Kaleidoscope: Q&A with filmmaker Billy Dosanjh

In two films, 'Year Zero: Black Country' and '1965', visual artist and filmmaker Billy Donsanjh uses archive footage, original interviews, and “the elusive temporality of cultural memory” to tell the forgotten stories of the South Asian diaspora in his West Midlands hometown. Niloufar Haidari interviews him.

Kaleidoscope, Somerset House (2019/2019) by Photography: Tim BowditchSomerset House

What was the inspiration behind the projects?

I'm obsessed with stories that are at the nook of regional migrant experiences, particularly in industrial towns around Britain. I think linking the nationwide influx of new migrants to three-dimensional, fully fleshed-out emotional narratives is really missing. A lot of the space about the experiences of uneducated migrant workers is dominated by journalists, and sociologists and historians, but not necessarily artists, or storytellers, who use emotion as part of their palette. I wanted to reconstruct a faded memory of life at that time using the archive and local anecdotes. I set off to look for archive in the Black Country in the Midlands, and I ended up finding many more hours than I ever expected.

I really wanted to get under the skin on the inside stories, the comedy, the pathos, to create a new version of British immigrant history with love and emotion and feeling. You’ve got all these people thrown into a vast open sea, with no navigation charts,having all of these discoveries. There are winners and losers, there are people who rejoice in the opportunity there are people who drown in it. I just never see that side of it explored and I think mental health around migration is a grossly overlooked theme. Families that struggle across generational lines to adapt is something that the wider public has really little awareness of, but it's absolutely a feature of life where I grew up.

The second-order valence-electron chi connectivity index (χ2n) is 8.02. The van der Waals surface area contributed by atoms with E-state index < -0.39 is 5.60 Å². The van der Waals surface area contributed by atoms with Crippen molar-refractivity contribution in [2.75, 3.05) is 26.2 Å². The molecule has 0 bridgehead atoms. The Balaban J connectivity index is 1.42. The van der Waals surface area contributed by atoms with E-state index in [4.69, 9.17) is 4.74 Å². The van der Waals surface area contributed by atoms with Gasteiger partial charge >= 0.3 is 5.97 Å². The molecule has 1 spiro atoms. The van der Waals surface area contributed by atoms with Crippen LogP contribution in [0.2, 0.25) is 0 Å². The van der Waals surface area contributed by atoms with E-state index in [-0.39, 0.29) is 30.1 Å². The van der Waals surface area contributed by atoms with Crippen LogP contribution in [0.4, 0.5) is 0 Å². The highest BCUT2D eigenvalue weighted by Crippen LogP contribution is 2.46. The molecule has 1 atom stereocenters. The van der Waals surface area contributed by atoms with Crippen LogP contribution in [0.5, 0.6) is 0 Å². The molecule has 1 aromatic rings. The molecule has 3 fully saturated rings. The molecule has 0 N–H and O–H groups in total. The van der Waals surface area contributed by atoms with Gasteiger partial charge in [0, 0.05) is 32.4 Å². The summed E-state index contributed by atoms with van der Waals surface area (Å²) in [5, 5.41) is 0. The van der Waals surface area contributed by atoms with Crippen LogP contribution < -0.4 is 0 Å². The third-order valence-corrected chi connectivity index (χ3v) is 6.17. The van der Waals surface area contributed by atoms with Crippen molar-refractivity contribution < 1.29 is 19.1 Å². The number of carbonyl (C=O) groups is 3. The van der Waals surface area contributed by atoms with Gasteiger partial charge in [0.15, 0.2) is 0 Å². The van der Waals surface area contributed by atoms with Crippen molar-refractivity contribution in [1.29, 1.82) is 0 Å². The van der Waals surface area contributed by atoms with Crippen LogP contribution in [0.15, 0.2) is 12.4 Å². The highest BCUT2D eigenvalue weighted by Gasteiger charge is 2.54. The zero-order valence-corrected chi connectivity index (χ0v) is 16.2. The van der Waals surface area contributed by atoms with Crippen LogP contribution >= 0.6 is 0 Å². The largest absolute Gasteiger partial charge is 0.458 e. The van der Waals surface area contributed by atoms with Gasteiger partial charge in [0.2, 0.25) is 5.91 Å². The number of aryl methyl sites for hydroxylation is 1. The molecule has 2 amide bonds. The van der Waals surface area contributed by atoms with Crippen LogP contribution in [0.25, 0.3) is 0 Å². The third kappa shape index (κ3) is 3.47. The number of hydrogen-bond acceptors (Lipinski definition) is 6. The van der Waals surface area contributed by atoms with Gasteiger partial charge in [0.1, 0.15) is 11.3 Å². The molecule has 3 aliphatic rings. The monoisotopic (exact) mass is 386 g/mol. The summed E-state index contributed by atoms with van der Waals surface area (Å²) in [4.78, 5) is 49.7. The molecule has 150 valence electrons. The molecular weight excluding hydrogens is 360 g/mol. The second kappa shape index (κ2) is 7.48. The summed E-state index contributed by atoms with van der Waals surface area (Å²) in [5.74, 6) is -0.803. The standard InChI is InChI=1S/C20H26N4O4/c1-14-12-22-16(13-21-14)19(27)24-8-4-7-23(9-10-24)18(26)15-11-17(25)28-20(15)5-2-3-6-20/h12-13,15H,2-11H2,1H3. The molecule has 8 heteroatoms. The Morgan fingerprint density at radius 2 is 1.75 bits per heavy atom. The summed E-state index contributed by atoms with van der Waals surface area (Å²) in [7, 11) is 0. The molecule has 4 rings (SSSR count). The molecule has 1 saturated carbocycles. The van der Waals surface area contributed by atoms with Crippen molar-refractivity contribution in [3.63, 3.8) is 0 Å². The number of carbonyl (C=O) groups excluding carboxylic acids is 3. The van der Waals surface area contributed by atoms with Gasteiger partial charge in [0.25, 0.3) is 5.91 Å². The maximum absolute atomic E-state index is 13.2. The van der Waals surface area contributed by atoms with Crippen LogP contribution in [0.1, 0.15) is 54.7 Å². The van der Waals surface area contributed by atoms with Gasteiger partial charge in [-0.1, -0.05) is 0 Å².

Heaven-Hell by Billy DosanjhSomerset House

Was there a personal impetus behind it?

I grew up in a town that had 90 factories in five square miles in the early 60s, and 10,000 migrant men turned up to work. At a certain point in history, it was the industrial centre of the world. Then all those jobs went in the 80s - and with it a lot of dreams and a lot of family structures fell apart. My work was led by Punjabi culture because they were the dominant group in the area that I grew up in. My dad arrived in ‘67, aged 14, on his own. His wife - my mum - came over in 1980 for marriage. A lot of family structures had this lopsided quality where the men came over to the UK quite a bit before the wives, and so our mothers never really became literate with Britain. So I’ve got a massive personal connection.

Year Zero: Black Country (2013/2013) by Billy DosanjhSomerset House

The history of the industrial workforce in the UK has been characterised as being the preserve of the white-working class. You don't normally see stories about migrants, or black and brown people also having been in these communities and then having to deal with the fallout in the 80s that you hear so much about. We know it destroyed white, white-working class communities, but you never really hear about how it also impacted migrant families and what that was like for them.

It's completely true. I mean, just the politics of the factory floor - if you look at some of the frames from the film, you'll see that all the foremen are white and wearing clean clothes; all the hard labour is being done by new migrants. Some men joined that system in the 60s and worked in it until they retired. It became who they were. That's obviously created a legacy - they've had children, the children
are here in Britain, they're living their lives. Many of them are part of the 3 million strong South Asian British community that exists.